Something worse than silence or succumbing to the deal may occur if Abbas’s government manages to impose its control over civil society, security and the police in the Gaza Strip. This is because it will have to address the issue of the weapons held by resistance groups beyond PA control, as it did in the West Bank, as a precondition of the agreement process. This was expressed on Facebook by Major General Adnan Al-Damiri, the spokesman for the security services in Ramallah, after Hamas announced the dissolution of the administrative committee. “Just as the Palestinian leadership did not accept any other weapons parallel to the legitimate weapons of the leadership in the West Bank,” he wrote, “it will not accept it in the Gaza Strip, even if it falls under the resistance.”

In this context, many questions come to mind. For example, what would Hamas’s position be if the PA is handed security control of the Gaza border and prevents the Qassam Brigades and resistance groups from being deployed there and monitoring the movements of the Israeli occupation army?

What will Hamas’s position be if the PA confiscates the military training camps belonging to the Qassam Brigades and other resistance factions? Indeed, what will the movement’s position be if the security services prevent or restrict the manufacture of weapons by the Qassam Brigades or Islamic Jihad?

What will Hamas’s position be if it discovers that the PA security services cooperate with Israel and reveal the location of the Israeli soldiers being held by the Qassam Brigades?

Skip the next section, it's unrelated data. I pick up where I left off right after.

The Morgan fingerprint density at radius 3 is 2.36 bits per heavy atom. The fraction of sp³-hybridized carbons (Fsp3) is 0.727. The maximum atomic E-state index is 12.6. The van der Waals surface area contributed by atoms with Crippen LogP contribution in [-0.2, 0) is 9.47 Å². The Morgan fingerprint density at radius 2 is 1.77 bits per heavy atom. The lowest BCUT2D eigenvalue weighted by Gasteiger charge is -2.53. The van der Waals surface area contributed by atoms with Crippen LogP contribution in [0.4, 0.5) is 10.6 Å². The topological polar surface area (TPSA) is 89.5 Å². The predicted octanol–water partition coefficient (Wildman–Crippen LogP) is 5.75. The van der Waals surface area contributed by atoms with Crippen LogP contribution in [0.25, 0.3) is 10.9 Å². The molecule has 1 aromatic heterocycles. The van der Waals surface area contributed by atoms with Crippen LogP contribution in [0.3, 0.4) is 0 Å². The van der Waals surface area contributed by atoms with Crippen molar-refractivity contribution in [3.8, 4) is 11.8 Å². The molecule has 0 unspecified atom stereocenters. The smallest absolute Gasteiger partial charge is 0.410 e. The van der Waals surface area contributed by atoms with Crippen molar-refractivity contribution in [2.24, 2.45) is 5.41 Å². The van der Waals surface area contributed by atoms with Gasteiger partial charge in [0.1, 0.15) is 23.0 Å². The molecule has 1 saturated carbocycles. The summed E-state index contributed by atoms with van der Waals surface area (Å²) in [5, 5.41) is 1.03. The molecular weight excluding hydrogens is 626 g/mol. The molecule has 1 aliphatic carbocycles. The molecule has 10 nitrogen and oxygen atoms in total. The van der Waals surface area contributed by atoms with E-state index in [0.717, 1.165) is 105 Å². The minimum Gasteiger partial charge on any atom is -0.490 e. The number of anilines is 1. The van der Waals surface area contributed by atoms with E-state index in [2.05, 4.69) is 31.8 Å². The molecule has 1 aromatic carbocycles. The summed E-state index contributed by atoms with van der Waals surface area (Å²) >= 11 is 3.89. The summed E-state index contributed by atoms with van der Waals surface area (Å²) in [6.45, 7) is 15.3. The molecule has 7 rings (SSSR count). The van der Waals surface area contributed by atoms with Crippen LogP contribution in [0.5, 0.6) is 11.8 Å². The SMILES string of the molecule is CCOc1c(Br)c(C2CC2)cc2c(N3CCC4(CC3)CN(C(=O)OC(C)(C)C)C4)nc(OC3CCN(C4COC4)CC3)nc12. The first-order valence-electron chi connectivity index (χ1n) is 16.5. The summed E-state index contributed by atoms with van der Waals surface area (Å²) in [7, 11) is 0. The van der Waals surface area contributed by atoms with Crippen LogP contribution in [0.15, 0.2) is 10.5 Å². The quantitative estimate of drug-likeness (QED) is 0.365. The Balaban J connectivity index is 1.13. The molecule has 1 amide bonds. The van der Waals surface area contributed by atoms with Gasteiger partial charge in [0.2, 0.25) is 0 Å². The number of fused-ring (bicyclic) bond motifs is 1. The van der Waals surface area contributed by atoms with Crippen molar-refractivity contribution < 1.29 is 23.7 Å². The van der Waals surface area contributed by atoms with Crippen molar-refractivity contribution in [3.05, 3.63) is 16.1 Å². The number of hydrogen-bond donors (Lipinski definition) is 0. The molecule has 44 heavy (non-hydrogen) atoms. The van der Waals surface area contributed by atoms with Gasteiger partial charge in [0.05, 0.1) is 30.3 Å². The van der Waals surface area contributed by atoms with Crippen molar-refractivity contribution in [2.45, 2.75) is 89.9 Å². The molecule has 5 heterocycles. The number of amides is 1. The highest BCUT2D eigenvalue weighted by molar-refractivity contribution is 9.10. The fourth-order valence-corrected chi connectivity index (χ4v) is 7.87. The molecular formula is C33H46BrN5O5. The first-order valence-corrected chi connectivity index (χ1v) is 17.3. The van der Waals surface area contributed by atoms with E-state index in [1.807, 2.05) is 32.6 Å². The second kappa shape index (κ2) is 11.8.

What will Hamas’s position be if President Abbas’s government arrests activists and Imams, or blocks Al-Aqsa satellite channel under the pretext of “incitement of terrorism”?

What will Hamas’s position be if Abbas demands that the resistance fighters should be handed over to the control of the Palestinian Authority or that the Qassam Brigades should be merged with the Palestinian National Security Service under the pretext of uniting Palestinian ranks and thus invalidating US and Israeli justifications for rejecting the joining together of the PA and resistance?

All of these “what-ifs” are limited to the security issue and have not addressed the fate of the 45,000 employees hired by the democratically-elected Hamas government. Nor have they addressed the presidential, legislative and PNC elections and their conditions.

I hope that Fatah and Hamas will be able to reach an understanding and agree on the mechanisms that will preserve the lowest common denominators, protect the unity of the Palestinian people and preserve their power through a combination of diplomacy and resistance. This will act as potential leverage for political activities. However, experience, different positions and the clash of political agendas leads us naturally to discuss the concerns and fears that may simply take us back to square one.

(Translated by Middle East Monitor from Alkhaleejonline, 26 September 2017)